I think I can safely say we are all desperate for a holiday so this week we were harking back to some favourite trips abroad.
A few years ago we went to India and the food was sublime. Though there are some very good Indian wines on the market (Sula for instance) people do tend to think Indian food should go with beer or sweeter whites. I am taking it as a personal challenge to disavow this myth. Indian food has so many faces from spicy to aromatic to smoky and as you can imagine, there is a myriad of wine styles that will compliment them perfectly, both red and white. I was cooking on the aromatic spectrum (carrot biriyani and lentil dahl) so chose a fruit rich red wine with softer tannins and lovely freshness. The Yatir Syrah 2011 from the Judean Hills in Israel is a beautiful, mature wine with black fruit, smoke, tobacco, coconut and coffee on the nose, leading to sweet confit red fruits, bramble fruit and exotic spice with a hint of apricot on the finish thanks to a splash of Viognier (aka Cote Rotie). It is definitely drinking now and I am glad I chose not to wait any longer to open it. It provided a lovely backdrop to the notes of cardamom and garam masala in the food. Kosher Wine Cellar £34.99
A Spanish adventure was waiting for us next, having ransacked the excellent Spanish food deli. They started with the Vina Gravonia Blanco 2012, Rioja, a white wine with lots of structure, great depth of nutty, oxidative flavour and good length, it was great with the prawns with aioli. After this they moved to red to compliment the slow cooked lamb, and what more classic pairing than the Vina Ardanza Rioja Reserva 2010 from esteemed producer La Rioja Alta. Such a consistent, elegant, concentrated wine. Pure class every time. The Gravonia is £23.99 from The Whisky Exchange, the Vina Ardanza is £25 from The Wine Society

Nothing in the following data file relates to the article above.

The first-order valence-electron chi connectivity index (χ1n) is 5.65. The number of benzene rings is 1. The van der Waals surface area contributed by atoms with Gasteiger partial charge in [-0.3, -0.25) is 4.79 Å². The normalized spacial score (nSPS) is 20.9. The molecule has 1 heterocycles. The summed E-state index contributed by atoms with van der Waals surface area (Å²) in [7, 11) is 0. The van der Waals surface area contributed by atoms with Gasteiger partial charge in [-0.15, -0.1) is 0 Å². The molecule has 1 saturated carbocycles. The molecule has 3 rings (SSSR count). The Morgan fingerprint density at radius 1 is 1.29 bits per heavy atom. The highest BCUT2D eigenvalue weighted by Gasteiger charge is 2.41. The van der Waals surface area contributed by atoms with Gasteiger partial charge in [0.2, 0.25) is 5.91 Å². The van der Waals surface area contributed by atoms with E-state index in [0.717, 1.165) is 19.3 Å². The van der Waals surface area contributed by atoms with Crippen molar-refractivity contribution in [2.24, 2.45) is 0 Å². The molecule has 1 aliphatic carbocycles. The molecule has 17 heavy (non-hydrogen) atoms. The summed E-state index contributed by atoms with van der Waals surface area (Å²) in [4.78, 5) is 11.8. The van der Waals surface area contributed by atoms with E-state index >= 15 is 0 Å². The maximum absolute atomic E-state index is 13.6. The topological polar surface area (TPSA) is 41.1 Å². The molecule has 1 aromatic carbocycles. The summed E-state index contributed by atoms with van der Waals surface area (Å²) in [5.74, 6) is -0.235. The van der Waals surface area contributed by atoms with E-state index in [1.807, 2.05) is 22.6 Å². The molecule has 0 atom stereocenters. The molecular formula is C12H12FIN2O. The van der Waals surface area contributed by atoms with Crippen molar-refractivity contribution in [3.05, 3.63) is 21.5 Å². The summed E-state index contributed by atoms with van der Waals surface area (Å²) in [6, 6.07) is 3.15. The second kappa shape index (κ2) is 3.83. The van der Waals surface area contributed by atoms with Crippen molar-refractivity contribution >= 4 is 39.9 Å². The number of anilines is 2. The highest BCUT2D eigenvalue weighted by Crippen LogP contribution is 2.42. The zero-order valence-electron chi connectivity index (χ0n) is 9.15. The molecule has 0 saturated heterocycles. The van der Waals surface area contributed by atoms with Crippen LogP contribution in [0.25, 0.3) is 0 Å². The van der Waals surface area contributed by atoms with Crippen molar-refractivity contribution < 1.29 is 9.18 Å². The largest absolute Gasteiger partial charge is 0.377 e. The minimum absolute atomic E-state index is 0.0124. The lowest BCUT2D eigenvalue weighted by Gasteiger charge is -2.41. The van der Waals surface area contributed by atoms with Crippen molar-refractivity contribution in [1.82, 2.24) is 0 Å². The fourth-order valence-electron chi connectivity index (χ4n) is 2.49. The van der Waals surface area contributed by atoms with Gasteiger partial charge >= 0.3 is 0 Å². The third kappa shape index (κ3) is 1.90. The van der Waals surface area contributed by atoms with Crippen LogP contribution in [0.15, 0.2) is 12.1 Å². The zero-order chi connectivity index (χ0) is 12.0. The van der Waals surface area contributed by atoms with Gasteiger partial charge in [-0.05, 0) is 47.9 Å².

Next we head to Argentina, not a country he has visited but certainly one that is on the bucket list. This is the Trapiche Costa & Pampa Albarino, 2020 from a new viticultural region in Argentina called Chapadmalal which is 6km from the Atlantic ocean which has a strong influence and might account for why the Albarino grape, who’s home is in Rias Baxias on the Spanish NW coast is proving so good. It shows delicious pear and citrus which really brings it alive and a lovely saline finish. Not available in the UK… yet.
Dreaming of home rather than a holiday, Germany is the next country on our whistle stop tour of where we wish we were. The Schloss Vollrads Kabinett Trocken 2013, Rheingau has developed into a beautiful soft, creamy, honeyed wine, still lovely and fruity with bright apple notes but it has certainly mellowed from its youthful liveliness. They also welcome visitors with open arms so it is most definitely worth putting it on your vinous wine tour to do list. £18.95 Vinum
South Africa is undoubtedly one of the most beautiful wine regions in the world and this couple have been lucky enough to visit 3 or 4 times. They are also completely set up for tourists with excellent restaurants at many of the wineries. This is the Stellenrust Brut Spumante Magnifico Chenin Blanc, a prosecco style sparkling wine which is a lovely little sipper showing caramelised pear, a good acidity and easy drinking pleasure and just 11.5%. Not available in the UK